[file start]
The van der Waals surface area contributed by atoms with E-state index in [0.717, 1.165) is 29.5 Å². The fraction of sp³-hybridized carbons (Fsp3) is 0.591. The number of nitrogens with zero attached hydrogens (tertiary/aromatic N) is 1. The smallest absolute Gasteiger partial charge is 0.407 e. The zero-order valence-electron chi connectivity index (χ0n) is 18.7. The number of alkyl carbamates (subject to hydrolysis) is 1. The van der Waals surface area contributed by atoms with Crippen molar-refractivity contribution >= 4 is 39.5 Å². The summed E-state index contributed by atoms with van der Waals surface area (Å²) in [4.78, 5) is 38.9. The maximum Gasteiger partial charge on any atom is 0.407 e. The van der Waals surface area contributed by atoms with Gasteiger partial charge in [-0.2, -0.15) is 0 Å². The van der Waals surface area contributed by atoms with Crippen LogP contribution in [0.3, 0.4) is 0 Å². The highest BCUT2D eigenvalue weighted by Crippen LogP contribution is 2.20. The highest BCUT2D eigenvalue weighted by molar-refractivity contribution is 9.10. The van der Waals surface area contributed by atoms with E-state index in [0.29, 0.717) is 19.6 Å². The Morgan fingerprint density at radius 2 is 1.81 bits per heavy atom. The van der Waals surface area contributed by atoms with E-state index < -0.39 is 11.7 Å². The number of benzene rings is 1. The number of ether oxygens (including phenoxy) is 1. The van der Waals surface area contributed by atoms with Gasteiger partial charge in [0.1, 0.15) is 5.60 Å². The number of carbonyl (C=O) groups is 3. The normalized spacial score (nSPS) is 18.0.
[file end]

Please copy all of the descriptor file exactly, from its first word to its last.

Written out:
The van der Waals surface area contributed by atoms with E-state index in [0.717, 1.165) is 29.5 Å². The fraction of sp³-hybridized carbons (Fsp3) is 0.591. The number of nitrogens with zero attached hydrogens (tertiary/aromatic N) is 1. The smallest absolute Gasteiger partial charge is 0.407 e. The zero-order valence-electron chi connectivity index (χ0n) is 18.7. The number of alkyl carbamates (subject to hydrolysis) is 1. The van der Waals surface area contributed by atoms with Crippen molar-refractivity contribution >= 4 is 39.5 Å². The summed E-state index contributed by atoms with van der Waals surface area (Å²) in [4.78, 5) is 38.9. The maximum Gasteiger partial charge on any atom is 0.407 e. The van der Waals surface area contributed by atoms with Gasteiger partial charge in [-0.2, -0.15) is 0 Å². The van der Waals surface area contributed by atoms with Crippen LogP contribution in [0.3, 0.4) is 0 Å². The highest BCUT2D eigenvalue weighted by Crippen LogP contribution is 2.20. The highest BCUT2D eigenvalue weighted by molar-refractivity contribution is 9.10. The van der Waals surface area contributed by atoms with E-state index in [0.29, 0.717) is 19.6 Å². The Morgan fingerprint density at radius 2 is 1.81 bits per heavy atom. The van der Waals surface area contributed by atoms with E-state index < -0.39 is 11.7 Å². The number of benzene rings is 1. The number of ether oxygens (including phenoxy) is 1. The van der Waals surface area contributed by atoms with Gasteiger partial charge in [0.1, 0.15) is 5.60 Å². The number of carbonyl (C=O) groups is 3. The normalized spacial score (nSPS) is 18.0.